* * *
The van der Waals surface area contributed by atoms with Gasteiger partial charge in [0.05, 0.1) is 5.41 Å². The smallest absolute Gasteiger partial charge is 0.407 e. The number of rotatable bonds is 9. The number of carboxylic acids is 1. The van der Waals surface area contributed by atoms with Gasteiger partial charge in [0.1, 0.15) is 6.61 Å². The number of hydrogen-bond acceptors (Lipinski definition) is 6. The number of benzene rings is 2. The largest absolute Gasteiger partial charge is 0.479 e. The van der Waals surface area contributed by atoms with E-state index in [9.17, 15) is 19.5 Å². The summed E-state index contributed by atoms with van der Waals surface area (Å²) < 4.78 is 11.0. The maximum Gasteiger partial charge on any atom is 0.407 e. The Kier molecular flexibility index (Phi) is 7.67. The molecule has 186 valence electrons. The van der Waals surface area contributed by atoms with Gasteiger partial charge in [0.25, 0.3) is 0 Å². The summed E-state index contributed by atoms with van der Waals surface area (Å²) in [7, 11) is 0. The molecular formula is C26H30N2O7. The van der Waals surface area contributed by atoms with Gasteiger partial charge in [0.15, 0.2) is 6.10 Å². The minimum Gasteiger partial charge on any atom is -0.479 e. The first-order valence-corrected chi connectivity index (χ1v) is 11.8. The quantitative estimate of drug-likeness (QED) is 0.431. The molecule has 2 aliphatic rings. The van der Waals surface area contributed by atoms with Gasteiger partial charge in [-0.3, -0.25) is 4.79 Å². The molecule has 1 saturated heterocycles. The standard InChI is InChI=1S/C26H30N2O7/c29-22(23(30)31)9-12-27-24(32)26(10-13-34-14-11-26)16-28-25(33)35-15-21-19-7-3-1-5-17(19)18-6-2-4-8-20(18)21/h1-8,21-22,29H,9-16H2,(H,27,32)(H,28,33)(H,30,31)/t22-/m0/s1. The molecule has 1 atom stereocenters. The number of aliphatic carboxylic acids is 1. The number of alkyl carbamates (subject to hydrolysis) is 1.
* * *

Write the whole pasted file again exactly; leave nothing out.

The van der Waals surface area contributed by atoms with Gasteiger partial charge in [0.05, 0.1) is 5.41 Å². The smallest absolute Gasteiger partial charge is 0.407 e. The number of rotatable bonds is 9. The number of carboxylic acids is 1. The van der Waals surface area contributed by atoms with Gasteiger partial charge in [0.1, 0.15) is 6.61 Å². The number of hydrogen-bond acceptors (Lipinski definition) is 6. The number of benzene rings is 2. The largest absolute Gasteiger partial charge is 0.479 e. The van der Waals surface area contributed by atoms with E-state index in [9.17, 15) is 19.5 Å². The summed E-state index contributed by atoms with van der Waals surface area (Å²) < 4.78 is 11.0. The maximum Gasteiger partial charge on any atom is 0.407 e. The Kier molecular flexibility index (Phi) is 7.67. The molecule has 186 valence electrons. The van der Waals surface area contributed by atoms with Gasteiger partial charge in [0.25, 0.3) is 0 Å². The summed E-state index contributed by atoms with van der Waals surface area (Å²) in [7, 11) is 0. The molecular formula is C26H30N2O7. The van der Waals surface area contributed by atoms with Gasteiger partial charge in [0.15, 0.2) is 6.10 Å². The minimum Gasteiger partial charge on any atom is -0.479 e. The first-order valence-corrected chi connectivity index (χ1v) is 11.8. The quantitative estimate of drug-likeness (QED) is 0.431. The molecule has 2 aliphatic rings. The van der Waals surface area contributed by atoms with Gasteiger partial charge in [-0.3, -0.25) is 4.79 Å². The molecule has 1 saturated heterocycles. The standard InChI is InChI=1S/C26H30N2O7/c29-22(23(30)31)9-12-27-24(32)26(10-13-34-14-11-26)16-28-25(33)35-15-21-19-7-3-1-5-17(19)18-6-2-4-8-20(18)21/h1-8,21-22,29H,9-16H2,(H,27,32)(H,28,33)(H,30,31)/t22-/m0/s1. The molecule has 1 atom stereocenters. The number of aliphatic carboxylic acids is 1. The number of alkyl carbamates (subject to hydrolysis) is 1.